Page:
Chicago students fared slightly worse on this year’s PARCC standardized exam than in 2017, even as scores statewide remained flat.
That’s according to district and school scores released by the Illinois education department Tuesday. Those scores add detail to the state averages announced last month.
While the city’s score declines were small, they stand out against the statewide trend. They are also part of a package of final scores under Mayor Rahm Emanuel, which could reflect on his education legacy.
Across the state, nearly 37 percent of students in grades 3 through 8 scored proficient or higher in reading. In Chicago, that figure was nearly 10 percentage points lower: 27.4 percent. Last year, that figure was 28.5 percent.
And in math, 22.4 percent of Chicago students scored proficient or better, compared with 31.5 percent of students statewide. Last year, 23.7 percent of Chicago students met the state’s standards.
The scores reflect longstanding test score gaps between students of different races. Well over half of Chicago’s white and Asian students scored proficient or higher in reading, while just 17.4 percent of black students did. Nearly 30 percent of Latino students in the city beat the state’s standards, coming close to the state average for all students.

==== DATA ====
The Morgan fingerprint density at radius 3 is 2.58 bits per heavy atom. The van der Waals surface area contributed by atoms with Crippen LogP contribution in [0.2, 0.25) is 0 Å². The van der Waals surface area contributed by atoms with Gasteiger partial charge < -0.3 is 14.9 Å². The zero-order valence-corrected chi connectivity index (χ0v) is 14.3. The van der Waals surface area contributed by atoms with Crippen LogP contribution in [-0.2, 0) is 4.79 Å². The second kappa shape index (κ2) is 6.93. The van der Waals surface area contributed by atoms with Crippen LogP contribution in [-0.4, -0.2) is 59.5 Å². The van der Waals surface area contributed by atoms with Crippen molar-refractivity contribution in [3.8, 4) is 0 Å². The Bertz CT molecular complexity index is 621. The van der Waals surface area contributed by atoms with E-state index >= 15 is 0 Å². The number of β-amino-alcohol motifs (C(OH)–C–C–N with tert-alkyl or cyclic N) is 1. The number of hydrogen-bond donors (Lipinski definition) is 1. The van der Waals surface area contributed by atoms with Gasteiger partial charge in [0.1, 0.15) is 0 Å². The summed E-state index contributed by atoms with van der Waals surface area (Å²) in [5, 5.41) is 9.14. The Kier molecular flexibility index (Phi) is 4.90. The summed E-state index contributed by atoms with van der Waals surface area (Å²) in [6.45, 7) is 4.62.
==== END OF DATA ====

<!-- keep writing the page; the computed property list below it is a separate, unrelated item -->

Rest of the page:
PARCC is not the only standardized exam used to judge Chicago students’ performance. They also take an annual test called NWEA/MAP, which the city uses in decisions about high school admissions and how it rates schools. On that test, students posted flat scores in math and slight gains in reading.
Both tests are designed by national test-makers and reflect the Common Core standards, on which Illinois’ standards are closely based.
The state uses PARCC scores when it grades schools. On this year’s ratings, also released Tuesday, nearly half of Chicago schools received the two lowest grades, compared with 20 percent of schools statewide.
According to the data released Tuesday, Chicago students from all racial groups showed less growth than the state average, even when they outperformed the state average in absolute terms. This data point is newly significant: The state’s rating system now prioritizes how much students’ scores improve over time.